Articles filed under General from North Carolina
Several hundred people packed an Ashe County courtroom last night to share passionate opinions about a proposed wind farm of 25 to 28 windmills at sites on or near Big Springs Mountain in Creston. Last night’s hearing before a member of the N.C. Utilities Commission is part of the commission’s decision-making process in approving or denying the project. In July, Richard Calhoun, a resident of Ashe County, filed an application with the utilities commission to build the wind farm, which would generate electricity that would be sold to power companies. Each windmill would be about 300 feet tall. Development costs are estimated to be $60million to $65 million, according to the application.
Edison Mission Group and a private Pennsylvania-based wind farm developer said they have agreed to develop up to 1,000 megawatts of mostly onshore wind energy throughout the U.S. mid-Atlantic. Edison Mission, which manages the power business of Edison International, made the agreement with US Wind Force LLC to develop wind farms over the next several years that would feed PJM power grid that includes Pennsylvania, New Jersey, Maryland, West Virginia and parts of North Carolina.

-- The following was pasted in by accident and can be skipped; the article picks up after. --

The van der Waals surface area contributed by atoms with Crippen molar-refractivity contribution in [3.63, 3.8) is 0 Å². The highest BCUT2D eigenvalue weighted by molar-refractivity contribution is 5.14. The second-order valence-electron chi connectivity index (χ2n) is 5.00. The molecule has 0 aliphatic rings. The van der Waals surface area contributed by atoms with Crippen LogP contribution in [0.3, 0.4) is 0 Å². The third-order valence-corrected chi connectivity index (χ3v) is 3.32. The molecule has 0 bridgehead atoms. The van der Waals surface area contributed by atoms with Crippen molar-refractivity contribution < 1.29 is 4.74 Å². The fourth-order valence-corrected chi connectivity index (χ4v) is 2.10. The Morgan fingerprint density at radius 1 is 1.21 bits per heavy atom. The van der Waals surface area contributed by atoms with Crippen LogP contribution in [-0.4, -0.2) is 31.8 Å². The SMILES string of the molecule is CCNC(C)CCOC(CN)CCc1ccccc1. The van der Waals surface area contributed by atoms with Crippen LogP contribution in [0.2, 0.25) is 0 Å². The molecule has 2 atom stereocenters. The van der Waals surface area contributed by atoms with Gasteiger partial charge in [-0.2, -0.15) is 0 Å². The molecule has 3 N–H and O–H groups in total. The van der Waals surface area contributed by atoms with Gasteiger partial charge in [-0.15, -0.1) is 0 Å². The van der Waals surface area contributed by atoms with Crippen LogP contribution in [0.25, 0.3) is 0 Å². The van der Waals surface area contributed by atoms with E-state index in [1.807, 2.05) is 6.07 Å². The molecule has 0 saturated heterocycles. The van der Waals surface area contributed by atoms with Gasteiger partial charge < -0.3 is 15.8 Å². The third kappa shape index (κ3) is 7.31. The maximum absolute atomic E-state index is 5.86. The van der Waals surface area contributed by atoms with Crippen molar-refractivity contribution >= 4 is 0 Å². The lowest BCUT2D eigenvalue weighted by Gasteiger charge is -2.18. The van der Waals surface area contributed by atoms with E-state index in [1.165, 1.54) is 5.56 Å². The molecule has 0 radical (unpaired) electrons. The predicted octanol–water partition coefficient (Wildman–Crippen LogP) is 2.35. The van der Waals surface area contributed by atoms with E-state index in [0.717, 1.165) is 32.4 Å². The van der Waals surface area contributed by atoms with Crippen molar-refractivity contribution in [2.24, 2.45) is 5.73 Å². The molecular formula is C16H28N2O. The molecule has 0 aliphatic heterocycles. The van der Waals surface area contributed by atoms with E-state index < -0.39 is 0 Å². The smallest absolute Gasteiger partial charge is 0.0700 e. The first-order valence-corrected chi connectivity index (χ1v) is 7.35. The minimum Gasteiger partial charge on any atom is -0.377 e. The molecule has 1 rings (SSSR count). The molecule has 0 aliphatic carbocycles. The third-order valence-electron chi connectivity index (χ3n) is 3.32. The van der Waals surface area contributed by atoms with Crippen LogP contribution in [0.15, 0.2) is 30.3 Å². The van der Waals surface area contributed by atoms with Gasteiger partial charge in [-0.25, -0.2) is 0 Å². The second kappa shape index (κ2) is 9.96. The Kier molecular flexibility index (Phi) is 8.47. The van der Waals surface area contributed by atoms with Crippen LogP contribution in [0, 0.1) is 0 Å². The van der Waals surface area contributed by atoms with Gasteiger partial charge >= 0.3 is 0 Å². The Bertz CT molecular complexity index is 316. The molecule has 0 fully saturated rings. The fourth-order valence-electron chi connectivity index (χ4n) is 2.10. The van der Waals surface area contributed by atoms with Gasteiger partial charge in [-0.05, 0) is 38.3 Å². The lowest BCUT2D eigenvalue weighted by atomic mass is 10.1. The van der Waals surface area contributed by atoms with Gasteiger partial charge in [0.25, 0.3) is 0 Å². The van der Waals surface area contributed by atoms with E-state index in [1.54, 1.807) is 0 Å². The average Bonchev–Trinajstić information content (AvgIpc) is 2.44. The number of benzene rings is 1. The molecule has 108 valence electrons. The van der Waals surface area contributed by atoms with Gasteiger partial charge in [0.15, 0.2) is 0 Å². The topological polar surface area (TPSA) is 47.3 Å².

A local farmer and former county commissioner Richard Calhoun of Northwest Wind Developers, LLC is proposing a wind farm of 25-28 wind turbines in Creston to make electricity. Anyone interested in letting their voice be heard on this issue can attend a hearing for the purpose of receiving public comments on Thursday, Jan. 25th at 7 p.m. in the small courtroom of the Ashe County Courthouse in Jefferson. This hearing will be held by the North Carolina Utilities Commission and it will then later reconvene for the purpose of receiving additional public witness testimony and expert witness testimony from the parties on Feb. 13th at 9:30 a.m. in Commission Hearing 2115 in Raleigh.